We have seen how the NSA’s phony court system has acted as a substitute for genuine judicial review, allowing the NSA to build up precedents purporting to assist its constitutional claims.
We have also seen that the NSA is able to obtain surveillance authorization through misrepresentations to the court, without any genuine consequence to the agency, even when discovered. In this Part, we now examine how the NSA shields its activities from review by the public court system, through the control of secret information that could be used as evidence against them.
By virtue of having its system of secret courts, the NSA has been eager to prevent any of its activities coming under scrutiny in the wider public court system. It has accomplished this goal by appealing to the public courts to dismiss claims against them prior to any assessment of the merits of the claim. This has been done by claiming that litigants who seek to challenge its programs lack standing to sue, and that the matters involve “state secrets” which cannot be raised in public courts. The former technique has been particularly successful for the NSA — it has engaged in mass surveillance while simultaneously relying on the fact that no individual litigant can prove that they are affected by the surveillance!
Before turning to the exact details of this argumentative technique, we first consider the general rules of disclosure occurring in litigation. In most legal cases, there are general principles which require the parties to give full disclosure of relevant documentary evidence to the other parties and the courts, in order to make sure that the legal matters are able to be discussed adequately. Of course, one would expect that in matters of security and surveillance there would certainly be some expectation of secrecy, and these general rules would be subject to some competing considerations.
However, even in cases where there are legitimate expectations of secrecy, such that parties are not required to give full disclosure of all this evidence, there is still a general principle of litigation that the party in control of a relevant piece of evidence is the one that is expected to put forward that evidence, or suffer an adverse inference from the court if they refrain from doing so. Courts have generally required that when a party refrains from putting forward relevant evidence under their own control, and without good reason, it is advisable for the court to draw an adverse inference from this — i.e., if they don’t want us to see it, it must not do them any good.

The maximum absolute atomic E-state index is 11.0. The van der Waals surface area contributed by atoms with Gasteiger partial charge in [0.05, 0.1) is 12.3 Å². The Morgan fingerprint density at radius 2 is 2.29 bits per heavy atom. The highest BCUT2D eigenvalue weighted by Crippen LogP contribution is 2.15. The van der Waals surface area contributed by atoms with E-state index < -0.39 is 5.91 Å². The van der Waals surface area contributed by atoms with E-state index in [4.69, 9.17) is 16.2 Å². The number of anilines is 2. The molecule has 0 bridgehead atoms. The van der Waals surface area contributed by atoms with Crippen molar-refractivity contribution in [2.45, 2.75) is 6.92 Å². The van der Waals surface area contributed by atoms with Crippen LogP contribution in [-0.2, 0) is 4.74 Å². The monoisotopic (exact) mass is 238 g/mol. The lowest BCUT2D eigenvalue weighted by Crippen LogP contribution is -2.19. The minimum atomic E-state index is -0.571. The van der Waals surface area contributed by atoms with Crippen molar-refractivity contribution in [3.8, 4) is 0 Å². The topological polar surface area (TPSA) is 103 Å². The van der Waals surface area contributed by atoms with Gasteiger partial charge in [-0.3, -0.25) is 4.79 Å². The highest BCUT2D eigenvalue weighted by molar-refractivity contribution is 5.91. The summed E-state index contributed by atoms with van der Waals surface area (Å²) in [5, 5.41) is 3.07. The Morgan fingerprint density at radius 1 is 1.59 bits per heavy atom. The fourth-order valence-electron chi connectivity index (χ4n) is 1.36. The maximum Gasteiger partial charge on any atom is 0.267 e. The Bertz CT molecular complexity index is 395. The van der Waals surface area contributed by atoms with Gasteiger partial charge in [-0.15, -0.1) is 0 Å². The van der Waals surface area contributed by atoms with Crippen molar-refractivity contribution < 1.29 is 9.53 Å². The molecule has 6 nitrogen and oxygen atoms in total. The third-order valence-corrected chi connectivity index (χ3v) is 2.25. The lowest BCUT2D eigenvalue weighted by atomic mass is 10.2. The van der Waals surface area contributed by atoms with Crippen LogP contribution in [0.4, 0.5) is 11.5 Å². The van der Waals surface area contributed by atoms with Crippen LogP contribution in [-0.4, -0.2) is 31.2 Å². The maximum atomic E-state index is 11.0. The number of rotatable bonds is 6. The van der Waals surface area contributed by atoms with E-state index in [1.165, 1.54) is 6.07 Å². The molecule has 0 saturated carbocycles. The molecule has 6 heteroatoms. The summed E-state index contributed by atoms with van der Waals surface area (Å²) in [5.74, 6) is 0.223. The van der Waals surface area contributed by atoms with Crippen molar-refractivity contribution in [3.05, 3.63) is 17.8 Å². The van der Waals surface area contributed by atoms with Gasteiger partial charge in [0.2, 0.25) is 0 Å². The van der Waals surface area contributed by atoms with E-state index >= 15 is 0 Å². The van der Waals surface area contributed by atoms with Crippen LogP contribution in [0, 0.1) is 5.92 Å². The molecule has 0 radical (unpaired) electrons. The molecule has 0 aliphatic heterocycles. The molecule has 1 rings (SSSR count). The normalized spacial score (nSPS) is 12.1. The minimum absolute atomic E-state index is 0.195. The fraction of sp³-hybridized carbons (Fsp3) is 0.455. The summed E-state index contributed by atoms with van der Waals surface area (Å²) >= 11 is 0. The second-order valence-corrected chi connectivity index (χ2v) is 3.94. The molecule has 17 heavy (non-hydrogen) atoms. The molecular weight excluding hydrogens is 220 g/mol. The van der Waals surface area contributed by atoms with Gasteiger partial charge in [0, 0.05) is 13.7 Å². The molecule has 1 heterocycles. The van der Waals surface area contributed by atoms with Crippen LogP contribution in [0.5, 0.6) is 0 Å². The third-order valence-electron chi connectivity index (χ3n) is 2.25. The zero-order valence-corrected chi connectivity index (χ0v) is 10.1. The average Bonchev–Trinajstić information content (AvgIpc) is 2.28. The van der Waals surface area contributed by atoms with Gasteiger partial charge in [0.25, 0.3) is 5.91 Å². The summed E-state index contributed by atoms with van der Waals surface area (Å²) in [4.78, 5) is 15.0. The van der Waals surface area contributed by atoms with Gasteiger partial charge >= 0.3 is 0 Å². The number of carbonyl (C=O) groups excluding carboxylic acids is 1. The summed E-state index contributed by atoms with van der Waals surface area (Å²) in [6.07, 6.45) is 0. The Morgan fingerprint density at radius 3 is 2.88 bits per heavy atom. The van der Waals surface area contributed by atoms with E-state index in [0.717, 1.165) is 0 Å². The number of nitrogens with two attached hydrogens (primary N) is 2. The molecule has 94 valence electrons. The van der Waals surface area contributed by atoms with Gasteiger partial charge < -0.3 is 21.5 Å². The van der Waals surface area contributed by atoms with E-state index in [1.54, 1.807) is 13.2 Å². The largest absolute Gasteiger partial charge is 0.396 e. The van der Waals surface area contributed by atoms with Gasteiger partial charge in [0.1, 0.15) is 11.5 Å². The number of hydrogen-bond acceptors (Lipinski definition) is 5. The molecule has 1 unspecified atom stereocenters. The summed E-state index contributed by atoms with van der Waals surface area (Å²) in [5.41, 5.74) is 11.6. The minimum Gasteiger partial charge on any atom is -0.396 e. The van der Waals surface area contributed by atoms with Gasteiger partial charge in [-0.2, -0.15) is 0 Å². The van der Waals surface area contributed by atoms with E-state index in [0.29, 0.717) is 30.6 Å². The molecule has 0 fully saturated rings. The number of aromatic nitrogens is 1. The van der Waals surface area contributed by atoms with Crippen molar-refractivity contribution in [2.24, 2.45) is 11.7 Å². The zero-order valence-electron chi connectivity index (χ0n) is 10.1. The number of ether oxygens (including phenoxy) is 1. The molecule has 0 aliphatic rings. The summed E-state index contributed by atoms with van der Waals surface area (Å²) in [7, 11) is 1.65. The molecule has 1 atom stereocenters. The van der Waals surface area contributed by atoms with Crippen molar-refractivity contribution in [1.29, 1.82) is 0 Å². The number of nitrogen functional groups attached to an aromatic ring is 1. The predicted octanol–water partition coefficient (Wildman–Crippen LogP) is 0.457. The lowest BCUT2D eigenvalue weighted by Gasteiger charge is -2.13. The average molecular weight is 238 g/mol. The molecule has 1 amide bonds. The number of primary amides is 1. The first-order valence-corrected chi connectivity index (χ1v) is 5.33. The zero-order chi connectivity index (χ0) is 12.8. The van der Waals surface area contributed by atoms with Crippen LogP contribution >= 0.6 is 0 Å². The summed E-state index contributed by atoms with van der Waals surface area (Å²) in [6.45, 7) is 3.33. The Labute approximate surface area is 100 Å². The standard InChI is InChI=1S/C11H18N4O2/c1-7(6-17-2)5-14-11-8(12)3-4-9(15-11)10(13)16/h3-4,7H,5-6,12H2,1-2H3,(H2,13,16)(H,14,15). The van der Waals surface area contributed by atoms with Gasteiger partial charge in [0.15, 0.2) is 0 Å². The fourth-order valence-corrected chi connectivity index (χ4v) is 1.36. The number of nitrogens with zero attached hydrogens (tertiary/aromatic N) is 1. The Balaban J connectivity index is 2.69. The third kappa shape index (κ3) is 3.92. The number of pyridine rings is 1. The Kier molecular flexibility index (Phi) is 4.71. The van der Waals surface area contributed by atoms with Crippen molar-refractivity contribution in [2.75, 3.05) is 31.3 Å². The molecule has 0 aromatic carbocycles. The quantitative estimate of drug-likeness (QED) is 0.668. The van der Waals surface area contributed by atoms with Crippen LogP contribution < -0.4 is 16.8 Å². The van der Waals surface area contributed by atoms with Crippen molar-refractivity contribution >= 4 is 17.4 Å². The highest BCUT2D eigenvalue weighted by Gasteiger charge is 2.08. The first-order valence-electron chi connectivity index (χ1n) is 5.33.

Legal scholar Stephen Odgers has noted that, “[u]nder the common law, adverse inferences may be drawn from the failure of a party to give or call particular evidence, where such evidence would reasonably have been expected.” This principle is manifested in several rules of evidence that have prevailed under common law. This includes the “Jones v. Dunkel rule” applicable in civil proceedings, saying that if one of the parties to a case is in control of some piece of evidence relevant to a disputed matter, then their failure to put forward that evidence may lead to an inference that this evidence would not have assisted their case.
While some expectation of secrecy is legitimate in surveillance matters, in cases involving the NSA this principle has generally not been applied at all, and the NSA have been free to use their own undisclosed knowledge of the operations of their surveillance programs as a means to lock out critics from proving, or even arguing against the constitutional legitimacy of their surveillance programs. This has been most apparent in the many successful attempts by the NSA to preclude plaintiffs from challenging the constitutionality of their surveillance programs, by arguing that the challengers lack “legal standing” to sue. Briefly, courts require that a person cannot bring a legal case against a party without showing that they are somehow affected by the actions of that party — even if they can prove that the actions are unlawful, they must first show that they have “standing” to sue, in the sense of having been affected by the wrongful actions.
Until the recent whistleblowing against the NSA by Edward Snowden, the agency had created a wonderful legal Catch-22 around this doctrine, aided and abetted by delinquent US courts. In order for a plaintiff to challenge the constitutionality of the NSA’s illegal surveillance programs, the person first had to prove having been subjected to surveillance, in order to show that they have “standing” to bring the case.
But of course, the very nature of the program is that it is kept secret, and all evidence which would prove that the plaintiff lies within the scope of the program is “classified.” To obtain this evidence, a plaintiff would have to access classified information, which would then lead them to legal dangers of another kind. Hence, a wonderfully absurd situation has prevailed. Every citizen in the US (and many outside the US) are subjected to this unlawful mass surveillance, but none, until Klayman, have been considered by the courts to have any standing to sue. Moreover, the reason that Klayman was successful in obtaining standing was because he was able to rely on documents leaked by Edward Snowden — leaks which the US government still regards as criminal espionage, punishable by death.